WISH-TV: Command Mistake

Jun 4, 2007  •  Post A Comment

Every day on the 5 p.m. news, WISH-TV features photos and e-mails from soldiers in Iraq, Afghanistan or wherever they are stationed. “We were trying to get more in the mindset of what our Hoosier guys are doing,” said reporter/anchor Karen Hensel, who also had been conducting interviews with and reporting weekly updates on local soldiers and veterans.
Then she got an e-mail from a local soldier on the Iraqi frontlines. “He asked me if I could help him to find padding for his helmet,” she said.
Ms. Hensel already knew that soldiers were nothing if not ingenious. She saw the coverage of Marines armoring their own Humvees (a vehicle made in South Bend, Ind.). “If the military doesn’t supply it, they’ll create it,” she said.
She began researching helmets, asking questions about whether and why they needed extra padding. “But mostly, in the back of my mind, I was asking myself, Why is a soldier buying his own equipment?”
She soon found out. For another news report, Ms. Hensel watched the tape of a March 2006 press conference held by Indiana Congressman Steve Buyer, chairman of the House Veteran’s Affairs Committee. “I’m scanning the tape looking for something, and I see him hitting his chest and his head,” she said. “We back up the tape, and he starts talking about roadside bombs, blasts and brain injuries. And I said, now we’re getting somewhere.”
The soldier’s e-mail eventually launched a six-month investigation and sent Ms. Hensel to three continents, including a first trip to Iraq, where she uncovered some frightening facts. “I started to understand the fact that more troops are killed from a roadside bomb blast than bullets,” she said. “The military is very good at protecting the soldiers from bullets. But with blasts, the impact has nowhere to go but up into their brain.”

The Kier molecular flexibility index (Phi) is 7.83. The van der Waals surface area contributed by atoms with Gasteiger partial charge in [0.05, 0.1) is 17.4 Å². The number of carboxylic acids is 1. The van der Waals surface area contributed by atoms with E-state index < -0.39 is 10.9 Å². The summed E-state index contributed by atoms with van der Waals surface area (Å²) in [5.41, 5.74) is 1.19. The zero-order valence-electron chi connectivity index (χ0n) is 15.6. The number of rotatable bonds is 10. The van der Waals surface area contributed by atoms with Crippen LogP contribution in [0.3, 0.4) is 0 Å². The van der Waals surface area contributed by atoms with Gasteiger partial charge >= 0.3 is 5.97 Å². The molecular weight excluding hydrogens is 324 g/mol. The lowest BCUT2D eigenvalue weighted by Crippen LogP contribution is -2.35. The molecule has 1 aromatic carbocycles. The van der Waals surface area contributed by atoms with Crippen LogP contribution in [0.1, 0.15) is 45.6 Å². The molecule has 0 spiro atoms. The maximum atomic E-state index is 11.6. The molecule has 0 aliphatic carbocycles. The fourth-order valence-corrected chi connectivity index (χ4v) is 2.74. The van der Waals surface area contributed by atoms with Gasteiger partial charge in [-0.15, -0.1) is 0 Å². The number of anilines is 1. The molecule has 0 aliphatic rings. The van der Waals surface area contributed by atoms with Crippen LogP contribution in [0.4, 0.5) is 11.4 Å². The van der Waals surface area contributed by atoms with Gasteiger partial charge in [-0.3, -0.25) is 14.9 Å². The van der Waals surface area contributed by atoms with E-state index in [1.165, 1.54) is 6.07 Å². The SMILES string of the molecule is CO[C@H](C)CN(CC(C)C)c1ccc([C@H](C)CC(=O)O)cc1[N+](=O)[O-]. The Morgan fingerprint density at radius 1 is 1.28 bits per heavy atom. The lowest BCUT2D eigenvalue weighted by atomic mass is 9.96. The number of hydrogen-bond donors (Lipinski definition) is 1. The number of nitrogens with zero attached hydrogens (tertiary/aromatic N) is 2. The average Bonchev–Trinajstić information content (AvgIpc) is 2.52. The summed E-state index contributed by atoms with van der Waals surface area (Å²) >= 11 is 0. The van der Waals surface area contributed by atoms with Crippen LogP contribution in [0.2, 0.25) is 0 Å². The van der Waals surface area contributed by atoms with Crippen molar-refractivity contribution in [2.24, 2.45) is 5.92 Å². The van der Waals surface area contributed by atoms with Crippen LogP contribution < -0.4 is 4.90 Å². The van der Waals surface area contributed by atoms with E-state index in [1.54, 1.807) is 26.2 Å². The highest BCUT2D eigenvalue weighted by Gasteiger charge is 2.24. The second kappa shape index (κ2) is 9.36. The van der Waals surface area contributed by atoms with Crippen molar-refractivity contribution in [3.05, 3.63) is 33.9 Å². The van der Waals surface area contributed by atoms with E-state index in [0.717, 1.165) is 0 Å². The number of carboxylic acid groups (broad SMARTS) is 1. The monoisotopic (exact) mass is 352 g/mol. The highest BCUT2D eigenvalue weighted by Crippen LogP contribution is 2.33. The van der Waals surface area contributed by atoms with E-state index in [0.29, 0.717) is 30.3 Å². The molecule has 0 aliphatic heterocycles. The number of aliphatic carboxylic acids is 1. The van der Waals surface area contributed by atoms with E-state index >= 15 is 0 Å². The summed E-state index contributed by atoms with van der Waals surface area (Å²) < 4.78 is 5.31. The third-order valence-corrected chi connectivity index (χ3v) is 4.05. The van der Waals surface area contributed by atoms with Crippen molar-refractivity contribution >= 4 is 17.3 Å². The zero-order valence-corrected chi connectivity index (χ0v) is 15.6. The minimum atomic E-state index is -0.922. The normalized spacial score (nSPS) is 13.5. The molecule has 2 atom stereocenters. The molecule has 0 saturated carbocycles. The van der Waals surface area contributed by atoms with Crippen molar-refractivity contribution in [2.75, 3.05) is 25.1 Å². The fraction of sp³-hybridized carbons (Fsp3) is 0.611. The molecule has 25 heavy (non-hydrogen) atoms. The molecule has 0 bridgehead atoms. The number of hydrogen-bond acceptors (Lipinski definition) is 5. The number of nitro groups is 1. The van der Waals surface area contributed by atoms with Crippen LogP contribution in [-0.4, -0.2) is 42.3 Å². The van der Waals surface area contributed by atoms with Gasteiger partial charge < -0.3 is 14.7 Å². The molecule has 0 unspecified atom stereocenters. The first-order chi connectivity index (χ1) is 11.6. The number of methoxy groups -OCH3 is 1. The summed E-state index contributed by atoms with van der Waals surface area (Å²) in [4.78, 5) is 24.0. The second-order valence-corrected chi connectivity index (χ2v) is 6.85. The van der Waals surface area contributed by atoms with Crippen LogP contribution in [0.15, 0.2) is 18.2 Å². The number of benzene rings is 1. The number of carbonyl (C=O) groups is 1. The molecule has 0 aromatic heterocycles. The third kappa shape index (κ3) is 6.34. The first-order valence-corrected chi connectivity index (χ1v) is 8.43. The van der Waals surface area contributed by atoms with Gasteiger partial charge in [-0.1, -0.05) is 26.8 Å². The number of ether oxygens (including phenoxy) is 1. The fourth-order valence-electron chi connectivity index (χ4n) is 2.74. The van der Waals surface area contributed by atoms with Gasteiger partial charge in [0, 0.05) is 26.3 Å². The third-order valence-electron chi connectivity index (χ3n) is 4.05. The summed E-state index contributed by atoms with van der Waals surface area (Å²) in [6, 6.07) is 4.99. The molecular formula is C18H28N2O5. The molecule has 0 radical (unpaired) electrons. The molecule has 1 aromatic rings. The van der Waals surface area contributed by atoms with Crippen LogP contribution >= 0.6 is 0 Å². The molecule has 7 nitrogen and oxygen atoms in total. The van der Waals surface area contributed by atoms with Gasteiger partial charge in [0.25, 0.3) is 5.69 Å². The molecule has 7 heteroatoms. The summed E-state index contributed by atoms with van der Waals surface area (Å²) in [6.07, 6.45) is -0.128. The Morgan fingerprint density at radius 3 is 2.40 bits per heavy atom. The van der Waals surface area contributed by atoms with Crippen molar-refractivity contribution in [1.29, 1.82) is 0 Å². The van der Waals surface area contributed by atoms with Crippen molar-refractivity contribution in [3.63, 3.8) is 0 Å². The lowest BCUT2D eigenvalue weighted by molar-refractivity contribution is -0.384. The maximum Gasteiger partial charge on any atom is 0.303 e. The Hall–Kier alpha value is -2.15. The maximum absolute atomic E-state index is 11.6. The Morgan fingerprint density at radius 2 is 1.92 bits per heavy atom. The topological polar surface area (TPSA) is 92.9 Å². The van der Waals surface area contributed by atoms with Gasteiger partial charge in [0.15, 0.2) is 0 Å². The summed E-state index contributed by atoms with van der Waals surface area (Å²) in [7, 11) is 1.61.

Ms. Hensel searched for a way to tell that story, without getting mired in the medical details of brain injury. She settled on a vivid comparison that would speak volumes to her viewers. “If you have two 18-year olds and one goes to college to play football and one goes off to war, which one will be safer?” she said. The answer was the football player, in large part because Indiana University is the only Big Ten school testing a helmet that electronically measures for concussion risks with the HITS (head injury telemetry system). Local helmet manufacturer Riddell has provided the military with helmets since WWII, and now produces the HITS helmet.
To give life to the statistics of brain trauma, Ms. Hensel next profiled Greg Brooks, an army specialist who was an IED hunter so badly injured by a blast that he barely walks. Although Iraq is the first war in which the military must face the consequences of IEDs, said Ms. Hensel, helmet manufacturers have already made helmets that protect against brain trauma. “The Army and the Marines had the same research sitting in front of them [about how an improved helmet] could lessen the impact of IEDs,” she said. “But whereas the Army issued helmet pads, the Marines declined to do so.”
In a trip to Iraq, where Ms. Hensel visited Baghdad, Balad and Fallujah, she questioned Marine commanders intensely about their rejection of the helmet padding. After her trip, she said, she later found out the e-mails flew back and forth between those commanders and the brass in Washington, D.C.
“I tried to make the point that it costs $1.2 million for the rehabilitation of a brain-injured soldier and the padding costs only $30,” she said.
The real shocker came when Ms. Hensel discovered that the Pentagon had already tested several different padding manufacturers, determined which one was best—and had a large number of helmet pads already in stock. “The whole time, it was sitting on their shelf,” she said.
After WISH-TV’s reporting and questioning on the ground, the Marine command was swayed. “We got Marine Brigadier General John Kelly to agree on camera that the Marines had made a mistake,” she said. “I really admire him for saying that. He’s a guy with recent fighting time and a son in Iraq.”
Although it is impossible to know how many soldiers this switch in policy has helped, Ms. Hensel said she is “satisfied that the Marines did the right thing. The sad part is that it’s guys over there who are trying to come up with the solutions. Why is that? I think that’s the bigger question.”



  2. Have a look at the Congressional testimony part of our website. Cher went with me to holler at Congress and the Marines about helmet pads; result, all 4 branches now provide them, although they recently switched to the cheapest junk on the market with predicatable results. Visit our website for more info and emails from troops.

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